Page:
Perhaps one of the major difficulty faced by these researchers from the Nineteenth century was the non availability of information about the region of Maharashtra and it’s history. The history of this region was always obscure, being in the shadow of the well known history of North India from the times of the campaigns of Alexander the Great (Around 300 BC), which also happens to be well documented. Today anyone who is interested, is in a better position to make an educated guess, because of the availability of a huge quantity of research material on the Internet. I therefore thought of making an attempt to try and solve this mystery of XuanZang’s trek across Maharashtra in India. However I must admit that I am acutely aware of my principal shortcoming; my total ignorance of the Chinese script. I have therefore no choice but to depend on the English translations done by historians like Beal and Watters from earlier Chinese books. Even then, I feel certain amount of confidence with services of Internet being available to me.
To begin with this trek, let us first list all the facts, about which, there is a total unanimity and agreement amongst all the historians and the researchers.
1. XuanZang began this trek, sometime during year 640 AD, from South Indian city of Kanchipuram (Lat 12.83, Long 79.70) which is located in present day state of Tamil Nadu in India. There are no differing view points about this place, from where the monk began his return journey.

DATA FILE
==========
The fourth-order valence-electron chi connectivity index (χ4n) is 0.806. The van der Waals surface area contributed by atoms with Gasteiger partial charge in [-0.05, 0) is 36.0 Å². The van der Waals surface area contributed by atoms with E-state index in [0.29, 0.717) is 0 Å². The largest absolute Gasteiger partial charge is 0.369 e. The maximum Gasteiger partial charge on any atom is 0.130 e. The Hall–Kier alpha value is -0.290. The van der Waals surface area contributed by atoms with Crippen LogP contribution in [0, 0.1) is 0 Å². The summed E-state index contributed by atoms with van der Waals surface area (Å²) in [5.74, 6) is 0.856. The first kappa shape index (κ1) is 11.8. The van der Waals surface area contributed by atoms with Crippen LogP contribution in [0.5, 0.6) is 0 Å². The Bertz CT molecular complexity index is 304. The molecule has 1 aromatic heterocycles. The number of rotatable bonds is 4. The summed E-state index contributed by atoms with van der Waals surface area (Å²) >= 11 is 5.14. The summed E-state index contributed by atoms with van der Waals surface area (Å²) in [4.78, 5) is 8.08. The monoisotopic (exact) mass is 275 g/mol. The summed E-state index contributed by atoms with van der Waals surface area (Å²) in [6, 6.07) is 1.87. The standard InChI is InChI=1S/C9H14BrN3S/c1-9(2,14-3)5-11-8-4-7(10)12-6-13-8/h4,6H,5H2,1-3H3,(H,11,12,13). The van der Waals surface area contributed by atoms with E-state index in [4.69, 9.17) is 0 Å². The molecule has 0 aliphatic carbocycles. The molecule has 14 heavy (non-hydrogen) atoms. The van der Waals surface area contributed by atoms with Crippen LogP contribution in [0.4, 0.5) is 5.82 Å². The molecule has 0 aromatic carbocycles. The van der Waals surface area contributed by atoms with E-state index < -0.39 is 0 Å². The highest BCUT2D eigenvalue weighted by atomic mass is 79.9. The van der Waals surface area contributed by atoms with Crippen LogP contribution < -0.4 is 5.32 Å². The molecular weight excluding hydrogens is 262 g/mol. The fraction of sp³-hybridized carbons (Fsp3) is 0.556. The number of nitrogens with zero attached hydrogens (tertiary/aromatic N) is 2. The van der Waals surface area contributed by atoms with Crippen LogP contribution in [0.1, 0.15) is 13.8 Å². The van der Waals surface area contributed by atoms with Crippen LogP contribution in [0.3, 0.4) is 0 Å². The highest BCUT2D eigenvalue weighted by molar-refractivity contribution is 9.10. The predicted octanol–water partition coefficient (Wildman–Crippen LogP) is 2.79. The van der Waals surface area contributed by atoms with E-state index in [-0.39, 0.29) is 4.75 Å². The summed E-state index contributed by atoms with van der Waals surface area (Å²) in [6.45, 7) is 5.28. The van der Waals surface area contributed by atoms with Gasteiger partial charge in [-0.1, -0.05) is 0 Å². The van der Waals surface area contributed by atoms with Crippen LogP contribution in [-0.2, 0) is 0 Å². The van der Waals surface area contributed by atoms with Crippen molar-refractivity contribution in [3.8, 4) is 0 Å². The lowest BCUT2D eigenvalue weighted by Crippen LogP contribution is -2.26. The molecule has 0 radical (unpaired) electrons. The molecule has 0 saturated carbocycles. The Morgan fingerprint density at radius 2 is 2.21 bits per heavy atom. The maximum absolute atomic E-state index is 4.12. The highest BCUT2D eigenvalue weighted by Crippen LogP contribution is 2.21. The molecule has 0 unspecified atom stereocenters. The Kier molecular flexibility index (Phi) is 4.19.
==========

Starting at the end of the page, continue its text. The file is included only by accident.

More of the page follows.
2. His first stop was in a nearby kingdom, the identity of which is completely uncertain. The distance of this first stop from Kanchipuram is mentioned as 2000 Li. (330 Miles) to the North of Kanchipuram. However this distance figure itself is very doubtful , when political and historical situation at that point time is considered.
3.After trekking about 2400 to 2500 Li (400 Miles), XuanZang reached the capital city of the country of Maharashtra.
3. This country was ruled at that time by emperor Pulakesi II of Chalukya dynasty (Pu-lo- ki-she). He was a very powerful monarch and had not allowed Emperor Harshawardhan to cross river Narmada and encroach upon his empire.
4. The city of Bhadoch (Lat 21.72, Long 73.00), which was located near the mouth of the river Narmada, was about 1000 Li ( 120 to 170 Miles ) West of the Capital city of Maharashtra, visited by XuanZang.
5. A great Vihara and a convent of Buddha with many caves was known to XuanZang. He describes this rock temple as a frontier town, located to the east of the country of Maharashtra. There are no two opinions about this place and every one agrees that these rock temples are the famous Ajintha and Ellora rock temples (Lat 20.53, Long 75.75), which even today, draw huge number of tourists to the area.

After going through this list, I realized the main reason for which this segment of XuanZang’s travel has always remained so obscure and vague. The information given by him is at the best can be considered as scanty or non existent in many places. This has been perhaps the main reason for which very little has been ever written about this part of the travelogue.
(To be continued)
24th may 2011